Monday, 9 January 2012

Making Bone Broth





The art of cooking broth, or stock as it is also known, has been around for thousands if years.


It is defined as a liquid food preparation which involves simmering water in which animal or fish bones have been added and cooked slowly to extract nutrients.


Traditionally known as a cure it all for all ailments, bone broth is a known superfood which costs very little, especially if you use a leftover carcass or bones from your Sunday roast.


Broth or stock contains minerals and nutrients in a form that are easy for the body to digest. Calcium, magnesium, phosphorous are all present in abundance, as are the likes of glucosamine which is often found in expensive supplements used to treat joint pain.


Due to it's rich calcium content bone broth is an important part of a Paleo diet. It should be consumed regularly as is, or as a base to sauces, soups and gravies.


Bone broth is also rich in gelatin, which has been shown to be useful in the treatment of diabetes, peptic ulcers, muscle diseases, cancers and jaundice. Gelatin has also been shown to help prevent cellulite! So, next time you cook a roast chicken why not try making your own broth from the carcass? Alternatively buy some bones from your butcher or get chicken feet and heads as cheap as chips if you are not squeamish!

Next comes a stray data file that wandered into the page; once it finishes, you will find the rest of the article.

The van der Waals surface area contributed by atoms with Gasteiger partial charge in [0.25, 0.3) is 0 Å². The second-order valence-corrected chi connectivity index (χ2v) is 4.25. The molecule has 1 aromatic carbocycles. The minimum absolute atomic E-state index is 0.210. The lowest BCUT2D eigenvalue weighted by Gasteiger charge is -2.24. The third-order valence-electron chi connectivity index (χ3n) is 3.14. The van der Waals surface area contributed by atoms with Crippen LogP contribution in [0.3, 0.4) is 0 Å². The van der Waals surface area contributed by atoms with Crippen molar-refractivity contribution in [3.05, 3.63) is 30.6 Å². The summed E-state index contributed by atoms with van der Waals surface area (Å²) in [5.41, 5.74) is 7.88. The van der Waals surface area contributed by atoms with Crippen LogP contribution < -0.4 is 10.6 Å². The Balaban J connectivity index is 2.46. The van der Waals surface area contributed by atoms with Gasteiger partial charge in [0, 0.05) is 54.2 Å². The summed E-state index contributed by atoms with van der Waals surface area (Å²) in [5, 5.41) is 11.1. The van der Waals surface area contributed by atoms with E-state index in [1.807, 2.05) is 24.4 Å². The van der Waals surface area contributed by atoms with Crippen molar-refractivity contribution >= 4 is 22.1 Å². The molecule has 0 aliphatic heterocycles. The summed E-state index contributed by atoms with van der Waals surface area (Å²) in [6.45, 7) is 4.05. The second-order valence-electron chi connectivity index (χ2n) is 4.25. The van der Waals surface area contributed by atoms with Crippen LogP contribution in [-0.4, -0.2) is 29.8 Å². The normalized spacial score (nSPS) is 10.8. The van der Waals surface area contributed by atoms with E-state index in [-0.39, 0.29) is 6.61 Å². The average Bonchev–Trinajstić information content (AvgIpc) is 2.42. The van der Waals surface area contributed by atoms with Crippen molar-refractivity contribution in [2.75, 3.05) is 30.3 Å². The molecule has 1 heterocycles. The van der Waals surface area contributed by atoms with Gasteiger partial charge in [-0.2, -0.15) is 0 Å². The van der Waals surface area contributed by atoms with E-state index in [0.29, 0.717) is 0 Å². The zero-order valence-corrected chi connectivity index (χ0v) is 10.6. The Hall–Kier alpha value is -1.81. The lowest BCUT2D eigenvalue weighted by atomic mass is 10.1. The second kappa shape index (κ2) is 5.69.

Its so so easy it is almost embarrassing, but here is how!

Use a chicken carcass with meat if you still have it. For beef stock you can roast the bones first to enhanse the flavour. You will get a darker stock this way. 

Ingredients: 
1 chicken carcass
Filtered water if desired, enough to cover
3 tbsp of apple cider vinegar
Dutch oven, crockpot or saucepan. 


Method: 
Place your chicken bones in your pot. 
Just cover with cold water
Place on a low heat so it barely simmers. 
Add the vinegar (this leaches the minerals from bone easier)
Remove any scum which comes to top
For chicken simmer at least 4 hrs, for beef at least 8hrs up to 24.

When cooked pass through a fine sieve to remove any sediment. 
Cool and refrigerate for up to 4 days. 
Freeze if desired for backup if a cold hits! 

Use as a base for soups and sauces, as a drink daily or as a cold/flu remedy. 

Alternatives: Add vegetables such as celery, carrots and onions to your stock also to add flavour if desired





2 comments:

  1. I LOVE broth and it's so comforting to have it simmering away in the kitchen while you work on whatever else sounds good at the moment.

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  2. Can you use trotters (lamb/pig) for bone broth?

    ReplyDelete